Wednesday, April 17, 2013

Mary Richardson, Boston and the Bill Ayers Syndrome

Lunatics come in many guises; sometimes it is a simple, small thing that goes wrong that allows both totally crazy behavior and, strangely, a willingness of reasonable people to excuse them for the atrocity's seemingly "symbolic" qualities. In 1914, Mary Richardson took a meat cleaver to Diego Velazquez’s The Rokeby Venus at the National Gallery in London. It is said she wasn't crazy because there was a sort-of-recognizable, if disjointed, "purpose" for this act. She was protesting the arrest of the charismatic Emmeline Pankhurst, the leader of the suffragette movement in Britain. As a militant suffragette herself, Richardson decided to “destroy the picture of the most beautiful woman in mythological history as a protest against the government for its role in the destruction of Mrs. Pankhurst and other beautiful living women.”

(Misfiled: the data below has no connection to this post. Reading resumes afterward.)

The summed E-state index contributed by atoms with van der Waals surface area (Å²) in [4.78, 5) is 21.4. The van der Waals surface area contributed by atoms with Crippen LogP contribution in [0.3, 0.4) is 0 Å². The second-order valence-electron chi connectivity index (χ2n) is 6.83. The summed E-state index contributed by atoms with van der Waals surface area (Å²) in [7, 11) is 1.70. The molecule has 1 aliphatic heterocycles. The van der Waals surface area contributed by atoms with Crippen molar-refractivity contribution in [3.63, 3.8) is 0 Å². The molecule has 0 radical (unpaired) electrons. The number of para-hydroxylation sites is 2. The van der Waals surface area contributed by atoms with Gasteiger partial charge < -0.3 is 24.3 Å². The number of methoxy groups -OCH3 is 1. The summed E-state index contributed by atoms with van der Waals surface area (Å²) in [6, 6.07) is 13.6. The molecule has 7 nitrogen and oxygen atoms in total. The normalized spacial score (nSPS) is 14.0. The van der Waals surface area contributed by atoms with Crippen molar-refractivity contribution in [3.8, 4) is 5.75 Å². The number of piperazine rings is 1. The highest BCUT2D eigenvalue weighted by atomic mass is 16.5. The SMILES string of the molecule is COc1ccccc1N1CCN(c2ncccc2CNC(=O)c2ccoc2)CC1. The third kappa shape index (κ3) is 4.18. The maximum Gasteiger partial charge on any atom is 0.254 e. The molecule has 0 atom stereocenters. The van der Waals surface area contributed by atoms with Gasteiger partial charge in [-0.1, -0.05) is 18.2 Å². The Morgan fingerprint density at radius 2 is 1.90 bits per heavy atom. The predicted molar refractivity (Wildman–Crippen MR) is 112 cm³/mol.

She pursued her life as a militant suffragette with various arsons and once bombed a railway station. Richardson was at the Epsom races on Derby Day, 4 June 1913, when fellow suffragette Emily Davison jumped in front of the King's horse. Ms. Davison died in Epsom Cottage Hospital later.

Ms. Richardson later became the head of the women's section of the British Union of Fascists (BUF) led by Sir Oswald Mosley.

Like pregnancy, craziness is an all-or-nothing affair and it is in their deeds where people usually reveal themselves. As charming as he was and as talented a conversationalist, Ted Bundy was as crazy as a mud hen. But, in fairness to crazies, there is a grey area here. Crazies can not help themselves. Some people behave terribly or dangerously not because they are crazy but because they are just plain vicious.

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